Mariposa Grove has finally opened for the season! This area is home to wonderful trails winding through some of the world’s oldest trees, including the 1,800-year-old Grizzly Giant. Keep in mind that visitors must park in the south entrance, which is two miles away from the grove. The shuttle busses pick up visitors every 10-20 minutes. Visitors with disability placards can drive to the Grizzly Giant parking area rather than take the shuttle in. Here are a few great hikes within Mariposa Grove:
- Big Trees Loop
This is a very short and easy 0.3 miles (0.4 km) loop trail, that is wheelchair accessible, leading you to the Fallen Monarch tree.
- Grizzly Giant Loop
This is a 2 mile (3.2 km) mile loop trail that’s rated as moderate, with a 300 (91m) elevation gain. In addition to the Grizzly, you will pass other famous trees in the lower grove like the Fallen Monarch, Bachelor, Three Graces, and the California Tunnel Tree.
- Guardians Loop Trail
This is a 6.5 mile (10.5 km) strenuous loop trail, with an elevation gain of 1000 ft (305 m). In addition to passing by Grizzly Giant Loop trees, the trail passes by some notable spots in the upper grove like the Telescope Tree, the fallen Wawona Tunnel Tree and the Mariposa Grove Cabin.
- Mariposa Grove Trail to Wawona Point
This is another somewhat strenuous hike that’s 7.0 miles (11.3 km) in total, with an elevation gain of 1,200 feet (366 m). In addition to the Grizzly Giant Loop trees, you pass by portions of the upper grove, including famous sequoias like Three Graces, the Gaintful Coupole, the Bachelor and the Clothespin Tree. This also leads you to the historic Wawona Point (6,800 ft.) that has a beautiful overlook with a panoramic view.
Looking for a cabin near the hikes? Check out our Current Specials!
All of our 120 Redwoods In Yosemite cabins are located in historic Wawona, near the South Entrance of Yosemite National Park, just a few miles from the Mariposa Grove of Giant Sequoias. Relaxing and private, these fully equipped vacation homes border the wild and scenic South Fork of The Merced River, the Wawona swinging bridge and Chilnualna Falls (the second highest vertical drop waterfalls in Yosemite)! Our Event Center includes full use of the Fireside Room and adjacent deck, with audio and visual equipment and a catering kitchen. Many of our cabins are pet friendly, some feature spa tubs, and all have private decks with BBQ’s and upgraded linens for that, “Home Away from Home” experience. Come on up! Relax. Explore. Escape!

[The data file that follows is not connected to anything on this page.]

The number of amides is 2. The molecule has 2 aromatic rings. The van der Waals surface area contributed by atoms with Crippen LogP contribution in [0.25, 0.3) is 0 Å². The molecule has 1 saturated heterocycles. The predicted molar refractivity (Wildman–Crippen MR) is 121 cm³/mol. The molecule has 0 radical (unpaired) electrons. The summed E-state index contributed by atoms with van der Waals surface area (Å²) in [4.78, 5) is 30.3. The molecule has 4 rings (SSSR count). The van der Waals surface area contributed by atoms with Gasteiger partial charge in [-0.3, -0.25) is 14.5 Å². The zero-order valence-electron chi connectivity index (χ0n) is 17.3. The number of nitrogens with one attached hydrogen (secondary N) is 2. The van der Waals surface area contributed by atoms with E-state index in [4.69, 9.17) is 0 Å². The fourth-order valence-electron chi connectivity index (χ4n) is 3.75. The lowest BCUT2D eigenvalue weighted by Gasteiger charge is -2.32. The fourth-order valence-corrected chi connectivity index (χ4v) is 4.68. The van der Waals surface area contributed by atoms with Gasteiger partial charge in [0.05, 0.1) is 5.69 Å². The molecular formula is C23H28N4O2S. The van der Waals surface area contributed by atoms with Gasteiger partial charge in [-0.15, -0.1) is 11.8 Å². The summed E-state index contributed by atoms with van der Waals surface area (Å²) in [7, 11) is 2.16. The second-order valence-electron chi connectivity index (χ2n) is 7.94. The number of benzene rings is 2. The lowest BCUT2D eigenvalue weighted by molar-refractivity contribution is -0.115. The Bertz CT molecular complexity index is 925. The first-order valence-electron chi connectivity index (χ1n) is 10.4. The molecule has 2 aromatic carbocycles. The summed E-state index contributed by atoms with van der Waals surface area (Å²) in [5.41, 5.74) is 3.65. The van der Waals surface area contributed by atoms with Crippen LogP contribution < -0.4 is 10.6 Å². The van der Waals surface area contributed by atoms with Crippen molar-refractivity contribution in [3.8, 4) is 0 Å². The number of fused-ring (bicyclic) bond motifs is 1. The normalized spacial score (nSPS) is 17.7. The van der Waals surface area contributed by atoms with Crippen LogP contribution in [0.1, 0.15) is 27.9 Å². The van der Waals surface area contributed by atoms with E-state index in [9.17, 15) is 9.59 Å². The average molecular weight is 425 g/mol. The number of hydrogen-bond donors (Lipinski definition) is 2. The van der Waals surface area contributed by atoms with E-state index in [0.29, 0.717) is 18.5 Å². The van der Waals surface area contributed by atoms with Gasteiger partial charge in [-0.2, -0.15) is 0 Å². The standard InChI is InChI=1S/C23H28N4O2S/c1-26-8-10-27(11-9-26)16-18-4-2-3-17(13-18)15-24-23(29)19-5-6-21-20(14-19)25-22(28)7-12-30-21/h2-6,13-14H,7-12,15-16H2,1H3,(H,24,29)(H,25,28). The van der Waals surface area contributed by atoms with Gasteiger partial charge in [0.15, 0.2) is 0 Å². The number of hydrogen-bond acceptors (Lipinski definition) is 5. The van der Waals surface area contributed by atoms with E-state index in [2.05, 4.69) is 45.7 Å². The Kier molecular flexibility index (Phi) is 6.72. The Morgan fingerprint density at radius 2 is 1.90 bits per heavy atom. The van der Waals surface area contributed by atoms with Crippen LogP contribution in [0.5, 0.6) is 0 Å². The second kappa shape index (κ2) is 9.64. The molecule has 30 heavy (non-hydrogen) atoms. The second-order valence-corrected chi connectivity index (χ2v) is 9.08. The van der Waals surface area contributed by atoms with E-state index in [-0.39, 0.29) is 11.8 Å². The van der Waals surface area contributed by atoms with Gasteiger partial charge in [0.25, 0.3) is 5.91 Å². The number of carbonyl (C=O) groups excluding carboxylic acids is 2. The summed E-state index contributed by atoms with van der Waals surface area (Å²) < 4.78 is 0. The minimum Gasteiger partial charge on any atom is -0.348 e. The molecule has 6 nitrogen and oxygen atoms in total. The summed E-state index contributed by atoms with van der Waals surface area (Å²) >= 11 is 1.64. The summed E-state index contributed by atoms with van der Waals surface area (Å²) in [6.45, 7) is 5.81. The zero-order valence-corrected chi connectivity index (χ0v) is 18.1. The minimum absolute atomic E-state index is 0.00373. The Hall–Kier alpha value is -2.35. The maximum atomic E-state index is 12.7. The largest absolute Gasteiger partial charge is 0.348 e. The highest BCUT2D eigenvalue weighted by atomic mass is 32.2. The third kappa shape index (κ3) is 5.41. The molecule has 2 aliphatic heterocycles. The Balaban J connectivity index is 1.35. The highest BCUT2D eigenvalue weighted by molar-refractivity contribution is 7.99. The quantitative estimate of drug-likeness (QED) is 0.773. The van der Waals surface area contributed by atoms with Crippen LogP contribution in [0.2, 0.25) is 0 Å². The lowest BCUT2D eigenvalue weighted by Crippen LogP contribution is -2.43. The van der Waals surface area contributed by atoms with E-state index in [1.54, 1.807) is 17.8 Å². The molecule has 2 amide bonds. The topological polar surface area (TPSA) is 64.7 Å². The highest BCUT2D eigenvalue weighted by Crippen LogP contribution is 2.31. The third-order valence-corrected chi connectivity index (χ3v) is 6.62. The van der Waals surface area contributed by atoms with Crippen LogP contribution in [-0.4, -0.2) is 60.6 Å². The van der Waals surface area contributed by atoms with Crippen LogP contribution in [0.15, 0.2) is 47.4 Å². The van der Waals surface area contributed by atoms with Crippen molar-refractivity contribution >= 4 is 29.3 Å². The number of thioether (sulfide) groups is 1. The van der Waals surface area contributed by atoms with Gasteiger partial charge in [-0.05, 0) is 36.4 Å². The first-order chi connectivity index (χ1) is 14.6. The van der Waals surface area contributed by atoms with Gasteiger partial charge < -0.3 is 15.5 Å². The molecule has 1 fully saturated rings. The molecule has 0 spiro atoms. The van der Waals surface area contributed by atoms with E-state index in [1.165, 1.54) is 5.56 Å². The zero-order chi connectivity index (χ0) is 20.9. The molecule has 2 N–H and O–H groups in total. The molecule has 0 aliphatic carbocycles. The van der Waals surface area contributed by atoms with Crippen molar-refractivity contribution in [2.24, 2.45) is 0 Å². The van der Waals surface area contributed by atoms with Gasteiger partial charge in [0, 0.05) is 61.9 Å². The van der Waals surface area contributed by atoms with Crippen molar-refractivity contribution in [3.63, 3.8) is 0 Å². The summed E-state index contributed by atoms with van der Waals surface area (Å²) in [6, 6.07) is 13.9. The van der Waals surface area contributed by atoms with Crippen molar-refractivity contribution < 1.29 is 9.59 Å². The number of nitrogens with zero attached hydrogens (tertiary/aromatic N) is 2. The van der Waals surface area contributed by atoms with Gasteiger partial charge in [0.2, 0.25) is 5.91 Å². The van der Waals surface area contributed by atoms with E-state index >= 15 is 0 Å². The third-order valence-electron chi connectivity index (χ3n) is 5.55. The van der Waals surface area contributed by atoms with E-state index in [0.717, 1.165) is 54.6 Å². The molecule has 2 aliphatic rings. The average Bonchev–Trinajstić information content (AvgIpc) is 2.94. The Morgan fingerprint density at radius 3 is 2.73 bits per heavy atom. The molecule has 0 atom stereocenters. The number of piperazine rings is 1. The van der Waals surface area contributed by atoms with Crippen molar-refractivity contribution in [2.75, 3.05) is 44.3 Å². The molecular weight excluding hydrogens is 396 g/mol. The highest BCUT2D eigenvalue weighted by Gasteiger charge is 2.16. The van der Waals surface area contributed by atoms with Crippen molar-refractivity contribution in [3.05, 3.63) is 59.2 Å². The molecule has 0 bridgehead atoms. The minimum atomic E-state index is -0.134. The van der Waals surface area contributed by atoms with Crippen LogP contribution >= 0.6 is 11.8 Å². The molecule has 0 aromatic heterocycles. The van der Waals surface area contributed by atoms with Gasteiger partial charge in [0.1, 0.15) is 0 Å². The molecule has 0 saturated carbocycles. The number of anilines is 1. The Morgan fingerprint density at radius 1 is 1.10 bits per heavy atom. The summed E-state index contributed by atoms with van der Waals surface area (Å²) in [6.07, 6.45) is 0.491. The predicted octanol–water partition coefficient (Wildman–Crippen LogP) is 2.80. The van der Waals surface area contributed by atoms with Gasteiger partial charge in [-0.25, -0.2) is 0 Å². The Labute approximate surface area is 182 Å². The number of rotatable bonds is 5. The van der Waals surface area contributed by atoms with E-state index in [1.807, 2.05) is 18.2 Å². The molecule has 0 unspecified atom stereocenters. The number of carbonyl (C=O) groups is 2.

Text credit: Christina Kantzavelos, BuenQamino
Written By Christina Kantzavelos
There is still time! November is a grand time to visit Yosemite National Park. Crisp mornings and cool evenings, sunny days, chromatic views, and the chance of first snow all paint your next perfect travel picture. It is the least crowded time to visit the park, which means quieter and more intimate outdoor adventures. Plus, you can catch a last glimpse of Glacier Point, Tuolumne Meadows and Mariposa Grove before they close for the season. We’ve come up with eight reasons your visit to Yosemite should be in the few remaining weeks of November. And remember to pack layers and tire chains, just in case!
1. Explore Tuolumne Meadows (before they close for the snow season!)
Take advantage of having access to Tuolumne Meadows/Tioga Roads before they close for the snow season. The fall really transforms each of these majestic locations into chromatic wonderlands. Plus, you get to enjoy their beautiful hikes and views in serene solitude, as neither will be as busy as in the summer.
2. Celebrate Thanksgiving in the Park
Enjoy creating a wonderful memory by hosting a Thanksgiving feast in the comfort of your cabin, surrounded by your family, and friends. Not in the mood to cook? Here are three wonderful Thanksgiving Dinner options in the park. Be sure to make a reservation!